I was watching Lonnie Walker open for the Collection (you may have heard me rave about them once or twice), and I noted to my wife that fuzzed-out guitar-based indie-rock has been immortal ever since its inception in the early ’80s. The Rutabega‘s new Shiny Destination 7″ provides more evidence for this claim: the duo make the sort of indie-rock that feels timeless and fresh at the same time.
The two songs here barely make it above five minutes collectively, but they pack a lot in to that small space. The title track opens with a fuzzy, warm, immediately relatable riff before kicking in the drums, which take up the bass and percussion roles in this outfit. The drums do their best to fill up the space with splashing cymbals, punk-inspired snare, and some surf-inspired vibes too. The drums and guitar can be described as surpassing “tight” and going straight on to fusion: it’s hard to imagine the tune without all the bits from each instrument. The vocals top it all off: hectic, nervous, jittery, but not abrasive or underconfident, they sell the track in tone and melody. It becomes the sort of indie anthem that you can feel in your bones, even if isn’t mixed so as to point out “YOU SHOULD RAISE YOUR FIST HERE!” Awkward pogoing should ensue.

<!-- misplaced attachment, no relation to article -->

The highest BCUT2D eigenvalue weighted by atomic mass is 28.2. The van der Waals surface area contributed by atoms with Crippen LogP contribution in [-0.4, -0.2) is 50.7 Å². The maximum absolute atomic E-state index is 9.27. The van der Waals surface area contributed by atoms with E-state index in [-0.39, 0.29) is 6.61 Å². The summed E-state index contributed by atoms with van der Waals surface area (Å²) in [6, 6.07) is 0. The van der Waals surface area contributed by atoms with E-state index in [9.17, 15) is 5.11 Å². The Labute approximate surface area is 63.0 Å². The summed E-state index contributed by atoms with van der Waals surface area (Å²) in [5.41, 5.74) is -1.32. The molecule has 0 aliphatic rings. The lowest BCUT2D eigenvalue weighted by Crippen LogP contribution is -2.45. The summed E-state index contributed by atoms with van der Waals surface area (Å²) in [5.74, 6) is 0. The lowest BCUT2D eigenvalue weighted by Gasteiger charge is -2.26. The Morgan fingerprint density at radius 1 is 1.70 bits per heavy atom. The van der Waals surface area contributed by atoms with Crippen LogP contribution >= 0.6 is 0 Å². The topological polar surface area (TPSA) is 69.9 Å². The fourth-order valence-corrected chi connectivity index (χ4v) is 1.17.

“Ladder” continues the super-tight connection between guitar and drums in a slower, quieter vein. It’s not exactly a ballad, because of the guitar crunch, but it has some winsome, pensive, emotive qualities that make it more of a rainy-day guitar-rock tune than a party tune. The vocal melody shines here, as the vocalist put in some poignant melodic hooks that really hit me.
Guitar-rock needs to be in top form to catch my ear, because it’s everywhere. The Rutabega’s Shiny Destination 7″ is top-shelf guitar rock, deeply worthy of your attention–even if (especially if) you don’t believe there’s much good going on in the genre.